The vision for this Bears offense was to be able to allow opposing defenses to pick their poison.
That vision became reality in Jacksonville as the Bears were proficient at gashing the Jaguars with whatever the Jaguars concentrated the fewest resources on.
The Jaguars wanted to shadow Brandon Marshall with cornerback Derek Cox. So by moving Marshall around, the Bears could determine what coverage the Jaguars would play.
There were times, especially early, when the Bears probably were a little too dependent on Marshall. But that set up payoffs late in the game.
Alshon Jeffery's 10-yard touchdown reception in the fourth quarter might not have happened without Marshall's early success. The Jaguars had both Cox and safety Chris Prosinski jamming Marshall at the line as if he were a gunner on a punt team.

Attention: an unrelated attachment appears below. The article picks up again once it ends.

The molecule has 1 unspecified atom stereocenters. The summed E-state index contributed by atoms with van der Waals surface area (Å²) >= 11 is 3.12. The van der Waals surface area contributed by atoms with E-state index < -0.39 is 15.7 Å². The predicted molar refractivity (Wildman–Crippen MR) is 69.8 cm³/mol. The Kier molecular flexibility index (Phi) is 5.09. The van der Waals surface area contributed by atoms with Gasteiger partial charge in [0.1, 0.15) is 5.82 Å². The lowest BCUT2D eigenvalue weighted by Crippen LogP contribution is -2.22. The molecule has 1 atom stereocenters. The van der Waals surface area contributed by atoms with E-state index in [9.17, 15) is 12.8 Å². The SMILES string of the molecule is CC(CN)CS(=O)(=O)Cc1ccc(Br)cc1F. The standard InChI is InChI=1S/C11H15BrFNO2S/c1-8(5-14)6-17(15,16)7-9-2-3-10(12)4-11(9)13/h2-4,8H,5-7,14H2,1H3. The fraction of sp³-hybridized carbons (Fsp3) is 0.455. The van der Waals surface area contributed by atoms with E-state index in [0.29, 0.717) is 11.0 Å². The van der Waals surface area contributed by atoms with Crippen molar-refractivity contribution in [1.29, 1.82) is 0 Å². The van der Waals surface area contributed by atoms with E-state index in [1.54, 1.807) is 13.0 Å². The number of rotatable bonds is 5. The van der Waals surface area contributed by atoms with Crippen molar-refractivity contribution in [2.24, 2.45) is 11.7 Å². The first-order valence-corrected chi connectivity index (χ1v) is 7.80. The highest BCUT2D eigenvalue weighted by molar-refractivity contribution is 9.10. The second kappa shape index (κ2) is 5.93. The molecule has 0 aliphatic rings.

With the Bears running a two-man route, the other safety was preoccupied with a tight end. That left Jeffery one-on-one with Rashean Mathis, and he ran a simple slant toward the middle of the field that Prosinski normally would take away.
Devin Hester's spectacular 39-yard catch also was made possible by Marshall because the safety rolled to Marshall's side, leaving Hester one-on-one with Mathis.
Here's what else we learned upon further review.
Grading key: Grades are between 0 and 10 with 0 being complete failure and 10 being perfect.
Marshall made the most of his opportunities, making tough catches like he did on the 11-yard gain when he was drilled low by linebacker Russell Allen, creating separation like he did with a stutter-step move on Cox on his 24-yard touchdown, and gaining yards on his own like he did on his 15-yard second-quarter gain (9 came after the catch)